The recruits grab food and water when they can. After the first two events comes a five-mile night march. "The night march was the toughest thing we've done here," said 18-year-old Pfc. Josh Lunceford of Charleston, W.Va. "The whole company went on it, and whoever led it set a real fast pace. You couldn't see very well and people were tripping over stuff, and everyone was tired."
The recruits hit the rack for four hours of sleep, then begin another day and finish the final two events. "On the second day, they are tired and hungry, and it really starts to show," said Capt. John H. Rochford, Delta Company commander. "They start getting short with one another, but they realize after the first day, they have to work together to finish. No one gets through the Crucible alone."
At the end of the second day, the recruits go through a night infiltration course and then hit the rack for another four hours. When they get up, they face a nine-mile march and the end of the Crucible.
The march begins at 4 a.m. and, at first, is done quietly. Recruits limp along, because no one wants to drop out this close to the end, Summers said.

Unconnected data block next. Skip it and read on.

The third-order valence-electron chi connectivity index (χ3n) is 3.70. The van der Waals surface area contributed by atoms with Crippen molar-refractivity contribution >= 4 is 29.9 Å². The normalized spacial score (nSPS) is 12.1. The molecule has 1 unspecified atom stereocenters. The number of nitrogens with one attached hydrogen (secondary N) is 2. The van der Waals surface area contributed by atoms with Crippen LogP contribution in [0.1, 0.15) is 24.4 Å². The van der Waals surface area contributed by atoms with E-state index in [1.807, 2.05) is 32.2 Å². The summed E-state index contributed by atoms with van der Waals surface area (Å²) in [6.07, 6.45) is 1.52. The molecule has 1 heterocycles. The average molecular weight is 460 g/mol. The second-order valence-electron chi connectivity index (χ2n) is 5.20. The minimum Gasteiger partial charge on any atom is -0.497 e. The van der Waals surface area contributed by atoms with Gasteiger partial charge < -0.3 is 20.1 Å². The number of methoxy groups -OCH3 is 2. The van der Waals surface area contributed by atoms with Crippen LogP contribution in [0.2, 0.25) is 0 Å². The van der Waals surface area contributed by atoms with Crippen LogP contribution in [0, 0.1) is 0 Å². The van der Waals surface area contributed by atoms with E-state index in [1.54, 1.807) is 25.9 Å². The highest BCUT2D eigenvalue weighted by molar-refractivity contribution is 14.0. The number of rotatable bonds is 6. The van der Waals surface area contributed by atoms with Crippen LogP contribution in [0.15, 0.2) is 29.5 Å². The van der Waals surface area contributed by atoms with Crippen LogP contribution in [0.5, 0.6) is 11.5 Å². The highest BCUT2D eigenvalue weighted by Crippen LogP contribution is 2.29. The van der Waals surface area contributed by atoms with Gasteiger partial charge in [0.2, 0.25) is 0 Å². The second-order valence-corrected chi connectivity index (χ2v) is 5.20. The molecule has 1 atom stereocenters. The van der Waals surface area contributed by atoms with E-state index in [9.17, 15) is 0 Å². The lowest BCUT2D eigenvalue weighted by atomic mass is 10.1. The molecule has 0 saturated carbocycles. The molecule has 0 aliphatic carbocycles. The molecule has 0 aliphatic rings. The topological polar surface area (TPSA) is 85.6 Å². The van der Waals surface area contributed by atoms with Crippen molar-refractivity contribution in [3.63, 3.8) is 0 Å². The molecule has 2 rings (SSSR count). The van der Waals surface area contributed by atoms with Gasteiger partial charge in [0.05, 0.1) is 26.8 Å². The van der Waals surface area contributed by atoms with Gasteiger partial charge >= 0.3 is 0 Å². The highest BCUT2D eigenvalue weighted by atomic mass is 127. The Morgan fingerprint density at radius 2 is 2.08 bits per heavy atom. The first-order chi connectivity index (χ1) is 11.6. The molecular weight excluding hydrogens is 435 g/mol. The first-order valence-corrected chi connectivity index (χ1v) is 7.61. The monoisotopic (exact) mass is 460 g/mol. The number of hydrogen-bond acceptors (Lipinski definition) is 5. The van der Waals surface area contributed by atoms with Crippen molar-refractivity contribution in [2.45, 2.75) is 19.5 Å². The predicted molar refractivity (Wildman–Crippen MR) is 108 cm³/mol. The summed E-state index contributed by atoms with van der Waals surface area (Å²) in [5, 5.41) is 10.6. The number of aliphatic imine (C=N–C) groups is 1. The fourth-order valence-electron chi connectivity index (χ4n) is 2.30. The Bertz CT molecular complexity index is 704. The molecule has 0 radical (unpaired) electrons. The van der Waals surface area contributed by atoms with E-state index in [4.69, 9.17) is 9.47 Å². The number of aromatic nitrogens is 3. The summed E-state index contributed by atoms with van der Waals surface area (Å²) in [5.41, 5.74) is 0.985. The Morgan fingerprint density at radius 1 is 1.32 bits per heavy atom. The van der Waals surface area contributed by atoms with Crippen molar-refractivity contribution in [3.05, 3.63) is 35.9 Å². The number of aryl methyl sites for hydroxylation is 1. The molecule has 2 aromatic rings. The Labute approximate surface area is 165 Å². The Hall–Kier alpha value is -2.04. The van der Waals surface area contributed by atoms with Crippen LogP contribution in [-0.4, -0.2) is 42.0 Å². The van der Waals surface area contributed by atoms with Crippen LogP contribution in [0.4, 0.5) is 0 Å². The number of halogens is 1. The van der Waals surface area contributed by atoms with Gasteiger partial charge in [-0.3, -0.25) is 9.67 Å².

As the sun rises, the recruits cross DI Bridge. Once across, the drill instructors start Jody calls and the recruits join in. As they get closer to the main base, the Jody calls get louder until they reach the parade deck. The recruits form up around a half-size replica of the Marine Corps Memorial -- also known as the Iwo Jima Memorial. There, a significant transformation takes place.
"We're not just giving them basic training; we're turning them into Marines," Rochford said. "There's more to being a Marine than knowing how to fire a weapon. There's a whole tradition behind it, and we want these recruits to measure up to the men and women who went before them."
A color guard raises the flag on the memorial. The chaplain reads a prayer specifically written for the finish of the Crucible, and the company first sergeant addresses the recruits. Then the drill instructors present each of their recruits with the Marine Corps insignia -- the eagle, globe and anchor. He shakes their hands and calls them "Marine" for the first time. Many accept the honor with tears streaming down their faces.